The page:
End of Session Letter

Dear Neighbor,

I write to you from Annapolis, following the close of the 2014 Legislative session; proud of the work the State Legislature has accomplished this year. We increased the minimum wage to $10.10 per hour; banned discrimination based on gender identity; passed a balanced budget that maintains essential public services; decriminalized possession of small amounts of marijuana; and continued to work on cleaning up one of Maryland’s greatest assets and treasures—the Chesapeake Bay. Indeed, it has been a productive session.

 Here are a few of our accomplishments this year:

  • SB 212 – Fairness for All Marylanders Act of 2014
    Currently, it is illegal to discriminate in public accommodations, labor and employment, and housing on the basis of race, sex, age, creed, color, religion, national origin, marital status, disability, and sexual orientation. This bill, which has been the law in Montgomery County for several years already, simply adds gender identity to the list. The passage of this bill was very important for the advancement of civil rights and I was proud to vote in favor of it.

  • HB 297 – Prekindergarten Expansion Act of 2014
    This bill is the beginning of what I hope will become a universal Pre-K program for all Marylanders. While only $4.3 million was allocated, it will provide grants for 1,600 students and is a good foundation for future expansion of the program.

  • HB 296 – Natural Resources – Wildlands – Designation of New Wildlands
    On the 50th Anniversary of the 1964 Wilderness Act which was signed into law by President Johnson, Maryland has decided to expand its own wildlands by over 20,000 acres. I was proud to be the second sponsor of this important piece of legislation.

  • SB 364 – Criminal Law – Possession of Marijuana – Civil Offense
    Assuming that Governor O’Malley signs SB 364 into law, then beginning on October 1, 2014 possession of less than 10 grams of marijuana will no longer be considered a criminal offense, but instead a civil penalty. This will ensure that many nonviolent offenders will stay out of prison and not have their lives ruined by simply possessing marijuana in small amounts. Please keep in mind that possession of any amount of marijuana will remain illegal.

  • HB 295 – Maryland Minimum Wage Act of 2014
    Maryland’s minimum wage will increase incrementally to $10.10 per hour by 2018. While I would have preferred that we link Maryland’s minimum wage to the state’s living wage (currently $13.20 in Montgomery County), this bill is certainly an improvement over the current rate of $7.25.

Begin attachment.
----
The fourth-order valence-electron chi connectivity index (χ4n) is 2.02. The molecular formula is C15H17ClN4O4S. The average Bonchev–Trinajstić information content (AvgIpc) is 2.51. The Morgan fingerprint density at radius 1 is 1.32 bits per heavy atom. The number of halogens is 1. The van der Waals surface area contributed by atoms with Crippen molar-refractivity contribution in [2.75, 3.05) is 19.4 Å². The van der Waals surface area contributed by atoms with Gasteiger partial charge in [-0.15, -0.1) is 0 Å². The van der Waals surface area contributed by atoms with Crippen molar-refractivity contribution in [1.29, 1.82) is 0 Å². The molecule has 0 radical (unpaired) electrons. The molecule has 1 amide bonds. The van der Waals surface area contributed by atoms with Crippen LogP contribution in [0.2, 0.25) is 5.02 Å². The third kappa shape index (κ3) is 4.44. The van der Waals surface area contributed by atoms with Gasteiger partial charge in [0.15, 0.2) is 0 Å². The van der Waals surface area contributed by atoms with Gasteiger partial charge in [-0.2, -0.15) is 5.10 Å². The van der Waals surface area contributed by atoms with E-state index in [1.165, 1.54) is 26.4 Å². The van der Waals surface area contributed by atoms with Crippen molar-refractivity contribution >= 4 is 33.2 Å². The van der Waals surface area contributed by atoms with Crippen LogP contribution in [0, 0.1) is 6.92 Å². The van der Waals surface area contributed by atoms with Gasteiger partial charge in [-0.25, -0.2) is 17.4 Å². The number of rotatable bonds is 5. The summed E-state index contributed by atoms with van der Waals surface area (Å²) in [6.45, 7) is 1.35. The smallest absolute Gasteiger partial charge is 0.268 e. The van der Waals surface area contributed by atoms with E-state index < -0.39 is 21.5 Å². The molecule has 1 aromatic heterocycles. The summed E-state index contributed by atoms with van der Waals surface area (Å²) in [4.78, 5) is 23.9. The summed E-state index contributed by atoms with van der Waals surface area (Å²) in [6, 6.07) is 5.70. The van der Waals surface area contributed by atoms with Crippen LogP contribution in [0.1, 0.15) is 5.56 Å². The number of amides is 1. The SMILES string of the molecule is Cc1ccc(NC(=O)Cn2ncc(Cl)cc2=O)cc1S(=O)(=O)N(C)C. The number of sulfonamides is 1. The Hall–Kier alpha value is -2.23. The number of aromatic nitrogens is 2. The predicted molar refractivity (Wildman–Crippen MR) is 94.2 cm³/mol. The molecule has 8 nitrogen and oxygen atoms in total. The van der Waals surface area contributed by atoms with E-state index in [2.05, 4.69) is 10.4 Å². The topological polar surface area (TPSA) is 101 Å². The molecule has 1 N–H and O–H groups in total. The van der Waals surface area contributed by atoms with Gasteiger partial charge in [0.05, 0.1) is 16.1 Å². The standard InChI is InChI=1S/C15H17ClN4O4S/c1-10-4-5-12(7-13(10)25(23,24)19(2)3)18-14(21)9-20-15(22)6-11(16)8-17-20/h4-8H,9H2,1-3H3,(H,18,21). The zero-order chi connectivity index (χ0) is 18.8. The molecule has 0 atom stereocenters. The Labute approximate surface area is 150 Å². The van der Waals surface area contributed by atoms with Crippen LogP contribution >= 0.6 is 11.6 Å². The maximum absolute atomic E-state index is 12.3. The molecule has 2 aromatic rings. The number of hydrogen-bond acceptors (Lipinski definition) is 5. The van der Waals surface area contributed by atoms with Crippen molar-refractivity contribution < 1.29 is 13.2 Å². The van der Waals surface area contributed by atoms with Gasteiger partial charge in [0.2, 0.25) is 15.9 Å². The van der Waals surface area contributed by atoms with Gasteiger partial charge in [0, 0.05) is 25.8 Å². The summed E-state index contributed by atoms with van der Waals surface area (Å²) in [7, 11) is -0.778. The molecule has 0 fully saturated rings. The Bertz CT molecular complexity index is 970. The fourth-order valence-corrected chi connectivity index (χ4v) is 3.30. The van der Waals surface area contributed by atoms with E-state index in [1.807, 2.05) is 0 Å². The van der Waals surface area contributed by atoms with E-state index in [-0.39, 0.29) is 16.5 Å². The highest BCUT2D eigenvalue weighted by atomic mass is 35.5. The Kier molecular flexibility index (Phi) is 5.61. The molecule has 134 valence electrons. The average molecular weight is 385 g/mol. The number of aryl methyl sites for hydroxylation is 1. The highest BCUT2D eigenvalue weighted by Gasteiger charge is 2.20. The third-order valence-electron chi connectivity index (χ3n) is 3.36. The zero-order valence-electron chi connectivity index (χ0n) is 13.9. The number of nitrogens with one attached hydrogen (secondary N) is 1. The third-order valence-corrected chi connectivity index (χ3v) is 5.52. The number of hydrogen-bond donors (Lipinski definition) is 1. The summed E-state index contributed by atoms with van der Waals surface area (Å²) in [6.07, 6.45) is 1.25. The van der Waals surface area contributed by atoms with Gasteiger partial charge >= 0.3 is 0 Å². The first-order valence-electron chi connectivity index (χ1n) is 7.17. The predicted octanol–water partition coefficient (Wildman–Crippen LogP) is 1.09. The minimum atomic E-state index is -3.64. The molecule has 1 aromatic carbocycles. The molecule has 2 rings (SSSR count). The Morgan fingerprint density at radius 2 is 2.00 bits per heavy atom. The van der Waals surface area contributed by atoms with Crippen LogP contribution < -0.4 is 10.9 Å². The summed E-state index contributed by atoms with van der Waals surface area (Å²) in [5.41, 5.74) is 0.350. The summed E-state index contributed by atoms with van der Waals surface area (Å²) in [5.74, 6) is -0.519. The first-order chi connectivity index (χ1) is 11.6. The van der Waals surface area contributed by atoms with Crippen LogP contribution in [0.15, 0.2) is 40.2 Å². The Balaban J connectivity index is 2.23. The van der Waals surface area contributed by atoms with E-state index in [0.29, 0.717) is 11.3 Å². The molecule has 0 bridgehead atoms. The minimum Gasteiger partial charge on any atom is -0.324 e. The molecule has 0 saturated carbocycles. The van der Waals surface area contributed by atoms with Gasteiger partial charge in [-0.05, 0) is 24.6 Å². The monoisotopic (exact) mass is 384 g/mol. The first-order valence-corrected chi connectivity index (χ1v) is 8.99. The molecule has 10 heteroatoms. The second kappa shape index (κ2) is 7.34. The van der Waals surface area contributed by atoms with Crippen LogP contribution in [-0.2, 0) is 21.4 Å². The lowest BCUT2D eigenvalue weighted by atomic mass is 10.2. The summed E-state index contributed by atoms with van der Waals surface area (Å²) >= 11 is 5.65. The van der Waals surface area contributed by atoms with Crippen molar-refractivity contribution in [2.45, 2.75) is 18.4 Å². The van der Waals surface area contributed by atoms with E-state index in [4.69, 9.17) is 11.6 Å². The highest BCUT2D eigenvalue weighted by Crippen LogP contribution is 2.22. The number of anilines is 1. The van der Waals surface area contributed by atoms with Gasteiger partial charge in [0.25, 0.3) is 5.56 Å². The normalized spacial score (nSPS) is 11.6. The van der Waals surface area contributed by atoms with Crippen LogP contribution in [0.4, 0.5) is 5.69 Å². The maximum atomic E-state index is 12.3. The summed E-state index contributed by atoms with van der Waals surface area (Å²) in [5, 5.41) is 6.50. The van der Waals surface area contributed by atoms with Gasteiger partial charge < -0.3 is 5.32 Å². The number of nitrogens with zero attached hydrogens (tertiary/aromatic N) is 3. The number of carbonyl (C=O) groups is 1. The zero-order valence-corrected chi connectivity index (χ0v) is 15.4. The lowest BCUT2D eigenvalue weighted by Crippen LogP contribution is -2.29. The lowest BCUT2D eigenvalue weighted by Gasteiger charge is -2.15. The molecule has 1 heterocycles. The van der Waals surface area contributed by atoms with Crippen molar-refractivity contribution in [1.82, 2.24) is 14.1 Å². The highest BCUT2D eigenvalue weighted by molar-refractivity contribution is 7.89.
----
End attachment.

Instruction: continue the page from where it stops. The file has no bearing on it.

• HB 73 – Civil Actions – Personal Injury or Death Caused by a Dog – Rebuttable Presumption
    This bill is important because it removes landlord liability and breed specific standards for dogs, but it makes each owner strictly liable for their dogs. Many of you wrote to me on this issue and I welcome your thoughts on the legislation that we ultimately passed.

 Several of my bills were also successful, including two bills that will help the Chesapeake Bay Trust continue to support projects that benefit the health of the Bay, as well as a bill that will help improve the air quality in relocatable classrooms.

This legislative session was the fourth session in what has been a very successful term for the people of Maryland. Over the course of the last three years we have passed marriage equality; abolished the death penalty; passed the Dream Act; tightened our gun control laws; improved access to voting; implemented a medical marijuana pilot program; increased funding for developmental disabilities; implemented a program to deal with stormwater pollution; incentivized the construction of a major offshore wind energy project; and promoted smarter local planning and zoning policies to curb pollution into the Chesapeake Bay and coastal waterways.

In looking at our State’s recent accomplishments I can’t help but remain especially honored to be a Maryland delegate.

Sincerely,

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P.S. – Please continue to contact me in the interim with any ideas, concerns, or issues you may have: Shane.Robinson@house.state.md.us; (301)-337-7284.

P.P.S. – The Primary Election is earlier this year than in most years. This year the Primary Election is Tuesday, June 24th.

What we accomplished this session

Dear Friend,